The only recognized treatment for gallbladder problems, even though it may seem severe, is gallbladder ectomy. Your doctor will advise removal if your polyps cause inflammation or gallstones to stop further problems. Additionally, they will advise it for any potential risk of malignancy. You don’t need your gallbladder to survive.

Surgery to remove the gallbladder comes in two varieties.

  • A few tiny incisions are made during a laparoscopic cholecystectomy, a minimally invasive procedure that allows the surgeon to remove your gallbladder. Rather than making an incision in your abdomen, the surgeon uses a tiny, illuminated camera called a laparoscope to find your gallbladder on a screen. The gallbladder is then removed via a second, tiny incision. When feasible, surgeons want to employ the laparoscopic approach since it results in fewer problems and requires a shorter recovery period (approximately two weeks).
  • When there is a high suspicion of malignancy, an open cholecystectomy may be necessary. This is due to the possibility that the surgeon will need to remove lymph nodes and other impacted structures in addition to the gallbladder. To access your abdomen during an open cholecystectomy, a single, bigger incision must be made behind your right rib cage. With a lengthier recuperation period (about six to eight weeks), this surgery is more involved.

Gallbladder Polyps Are Associated With What Risk Factors?

There are always dangers associated with surgery, such as bleeding, anesthesia-related problems, and harm to surrounding organs. These are not as dangerous as the chances of developing cancer. The removal of your gallbladder has no long-term negative repercussions.

You may be more likely to develop gallbladder polyps if you have:

  • Gallstones.
  • Cholecystitis.
  • Cholangitis.
  • Hepatitis B.
  • Familial Adenomatous Polyposis (FAP).
  • Peutz-Jeghers Syndrome.
  • High cholesterol.
  • You’re over age 50.

How Fast Do Gallbladder Polyps Grow?

Usually, a single polyp grows little more than 2 millimeters in a year. A cancerous polyp could expand more quickly. At your yearly visit, if your doctor notices rapid growth, they can advise having the polyp removed.

Malignant polyps typically occur in singles, but benign polyps are more likely to occur in groups. Your polyps are probably not cancerous if they proliferate quickly. However, they could also be a sign of another illness, like persistent cholecystitis.

How Will I Recover From Gallbladder Removal Surgery?

After having their gallbladder removed, the majority of patients heal well and their problems don’t come back. Your gallbladder is no longer necessary for the proper operation of your digestive tract. Without first being stored in the gallbladder, your liver will immediately transfer bile into your small intestine. After surgery, you might need to restrict your fat intake at first, but most people can resume their regular diet after a few weeks.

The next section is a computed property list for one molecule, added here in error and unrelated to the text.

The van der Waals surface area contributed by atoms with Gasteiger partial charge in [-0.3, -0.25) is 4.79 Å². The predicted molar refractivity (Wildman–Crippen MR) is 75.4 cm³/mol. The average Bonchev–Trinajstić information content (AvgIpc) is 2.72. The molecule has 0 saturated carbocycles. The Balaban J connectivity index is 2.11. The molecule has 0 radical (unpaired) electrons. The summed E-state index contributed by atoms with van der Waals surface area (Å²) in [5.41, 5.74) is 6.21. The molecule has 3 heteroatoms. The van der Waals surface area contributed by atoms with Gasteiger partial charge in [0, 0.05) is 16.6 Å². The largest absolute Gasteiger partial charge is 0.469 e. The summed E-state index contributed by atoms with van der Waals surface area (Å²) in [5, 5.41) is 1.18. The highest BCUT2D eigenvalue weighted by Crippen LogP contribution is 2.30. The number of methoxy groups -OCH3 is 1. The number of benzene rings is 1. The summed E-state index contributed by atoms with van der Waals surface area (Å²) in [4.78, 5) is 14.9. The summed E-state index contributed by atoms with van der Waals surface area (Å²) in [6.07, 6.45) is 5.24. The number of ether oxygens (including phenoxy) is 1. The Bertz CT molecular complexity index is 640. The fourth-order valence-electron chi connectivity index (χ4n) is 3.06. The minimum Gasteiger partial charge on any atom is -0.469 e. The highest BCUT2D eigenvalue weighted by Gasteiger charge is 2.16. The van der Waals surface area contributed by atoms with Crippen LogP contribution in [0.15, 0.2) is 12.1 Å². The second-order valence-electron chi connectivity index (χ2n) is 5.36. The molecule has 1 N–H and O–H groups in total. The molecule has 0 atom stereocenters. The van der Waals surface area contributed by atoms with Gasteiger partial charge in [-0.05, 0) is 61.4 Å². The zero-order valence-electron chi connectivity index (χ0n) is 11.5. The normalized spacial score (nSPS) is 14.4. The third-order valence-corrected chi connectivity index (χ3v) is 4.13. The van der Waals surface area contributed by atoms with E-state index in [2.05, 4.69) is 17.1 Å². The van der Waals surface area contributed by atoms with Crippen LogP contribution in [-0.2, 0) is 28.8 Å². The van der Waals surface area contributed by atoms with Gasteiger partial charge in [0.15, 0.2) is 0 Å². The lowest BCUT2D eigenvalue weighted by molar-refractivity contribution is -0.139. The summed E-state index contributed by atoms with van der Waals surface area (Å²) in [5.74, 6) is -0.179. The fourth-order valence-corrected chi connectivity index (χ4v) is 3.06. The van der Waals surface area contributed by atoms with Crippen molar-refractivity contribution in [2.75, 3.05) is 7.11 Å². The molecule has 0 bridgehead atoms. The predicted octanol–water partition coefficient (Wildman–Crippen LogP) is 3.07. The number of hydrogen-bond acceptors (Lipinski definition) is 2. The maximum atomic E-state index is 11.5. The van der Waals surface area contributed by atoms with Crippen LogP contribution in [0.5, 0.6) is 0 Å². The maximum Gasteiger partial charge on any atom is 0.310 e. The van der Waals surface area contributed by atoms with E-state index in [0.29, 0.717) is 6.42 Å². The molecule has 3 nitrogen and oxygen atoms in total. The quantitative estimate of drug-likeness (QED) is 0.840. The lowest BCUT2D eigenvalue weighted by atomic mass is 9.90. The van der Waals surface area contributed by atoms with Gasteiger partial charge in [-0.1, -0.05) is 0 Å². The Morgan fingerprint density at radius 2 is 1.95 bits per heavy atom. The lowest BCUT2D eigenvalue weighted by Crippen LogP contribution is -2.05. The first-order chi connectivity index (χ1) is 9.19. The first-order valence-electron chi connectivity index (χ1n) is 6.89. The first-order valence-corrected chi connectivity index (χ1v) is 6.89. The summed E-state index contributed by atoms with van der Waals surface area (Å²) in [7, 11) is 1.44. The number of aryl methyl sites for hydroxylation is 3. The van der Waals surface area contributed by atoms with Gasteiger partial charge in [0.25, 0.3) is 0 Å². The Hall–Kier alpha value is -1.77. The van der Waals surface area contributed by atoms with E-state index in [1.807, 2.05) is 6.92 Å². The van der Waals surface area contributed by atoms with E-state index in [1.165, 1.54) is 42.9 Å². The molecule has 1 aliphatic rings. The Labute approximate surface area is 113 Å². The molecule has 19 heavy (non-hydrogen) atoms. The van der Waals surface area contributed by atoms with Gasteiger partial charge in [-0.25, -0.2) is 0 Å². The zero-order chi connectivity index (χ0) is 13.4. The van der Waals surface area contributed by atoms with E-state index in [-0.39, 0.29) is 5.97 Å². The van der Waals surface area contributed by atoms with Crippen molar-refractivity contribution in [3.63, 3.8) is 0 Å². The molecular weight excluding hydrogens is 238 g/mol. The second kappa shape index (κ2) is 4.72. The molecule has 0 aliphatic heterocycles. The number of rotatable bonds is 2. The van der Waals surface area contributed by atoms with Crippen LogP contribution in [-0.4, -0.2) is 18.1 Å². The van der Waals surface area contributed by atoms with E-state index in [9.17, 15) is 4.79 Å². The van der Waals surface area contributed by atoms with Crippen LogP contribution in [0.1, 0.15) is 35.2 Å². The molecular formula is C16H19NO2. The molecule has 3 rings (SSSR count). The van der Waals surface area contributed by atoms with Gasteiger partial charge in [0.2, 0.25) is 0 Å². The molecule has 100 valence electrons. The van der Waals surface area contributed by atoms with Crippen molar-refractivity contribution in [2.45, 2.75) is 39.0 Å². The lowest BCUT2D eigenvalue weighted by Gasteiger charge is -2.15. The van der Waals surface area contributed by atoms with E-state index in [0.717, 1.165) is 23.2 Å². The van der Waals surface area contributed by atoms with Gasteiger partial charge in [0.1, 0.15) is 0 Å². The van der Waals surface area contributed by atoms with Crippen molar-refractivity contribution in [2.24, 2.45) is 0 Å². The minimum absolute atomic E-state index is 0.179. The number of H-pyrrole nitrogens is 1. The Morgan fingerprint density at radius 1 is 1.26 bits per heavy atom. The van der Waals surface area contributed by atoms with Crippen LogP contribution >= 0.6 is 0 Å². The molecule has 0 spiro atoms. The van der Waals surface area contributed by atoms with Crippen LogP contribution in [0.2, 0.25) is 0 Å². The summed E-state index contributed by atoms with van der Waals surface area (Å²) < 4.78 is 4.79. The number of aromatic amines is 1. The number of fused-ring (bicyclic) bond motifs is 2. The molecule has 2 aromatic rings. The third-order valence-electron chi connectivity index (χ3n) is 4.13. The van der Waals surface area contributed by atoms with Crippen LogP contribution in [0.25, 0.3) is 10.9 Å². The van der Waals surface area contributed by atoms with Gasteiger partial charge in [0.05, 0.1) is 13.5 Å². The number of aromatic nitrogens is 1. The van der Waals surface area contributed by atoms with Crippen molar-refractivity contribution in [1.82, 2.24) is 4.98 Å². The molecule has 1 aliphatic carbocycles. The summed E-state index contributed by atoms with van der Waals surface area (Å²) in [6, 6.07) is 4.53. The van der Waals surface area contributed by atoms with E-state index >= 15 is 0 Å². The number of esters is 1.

What Percentage of Gallbladder Polyps Are Cancerous?

The percentage of malignant gallbladder polyps is only 5%. If you have gallstones with a gallbladder polyp of any size, or if the polyp is larger than 1/3 inch (about 8 mm), a cholecystectomy may be advised. A cholecystectomy might also be advised if you suffer from primary sclerosing cholangitis.

sadly, without removing the polyps, medical professionals are unable to determine with certainty whether they are malignant. Additionally, removing the gallbladder completely is necessary to eliminate the polyps. Even while you can survive without a gallbladder, medical professionals prefer not to remove one without a valid reason. They attempt to determine the probability of cancer by utilizing your symptoms and associated risk variables.

Typically measuring more than two centimeters in diameter, malignant polyps are typically larger than benign ones. Healthcare professionals usually advise removing a polyp that is one centimeter or larger just to be safe. Additionally, they will advise treating any inflammation-related symptoms including pain and fever. They’ll keep an eye on the remaining polyps on you with yearly ultrasounds.

What Size Gallbladder Polyps Should Be Removed?

Any polyp felt to be symptomatic in the gallbladder should be removed. A polyp of six millimeters or more should probably be removed from people who are at risk of cancer. For additional assessment, patients without risk factors make excellent candidates for EUS.

Final Thoughts

Although gallbladder polyps can take many various shapes, most of them are not dangerous. If polyps develop on an ultrasound without warning, they are probably not the cause of your problems, even though they could be a sign of something else. Your doctor at the ER of Dallas – Emergency Room might suggest the removal of a polyp even though there is just a.5% chance that it will turn cancerous. If that happens, you won’t miss your gallbladder. It’s wise to be careful even if the majority of polyps removed in this way turn out to be benign.

Dr. Abbas
Dr. Abbas Raza Mian, MD, is an experienced health care provider primarily located in Dallas, TX. He has specializes in Internal Medicine, Other Specialty, and Hospital Medicine. Dr. Mian is affiliated with a regional medical center.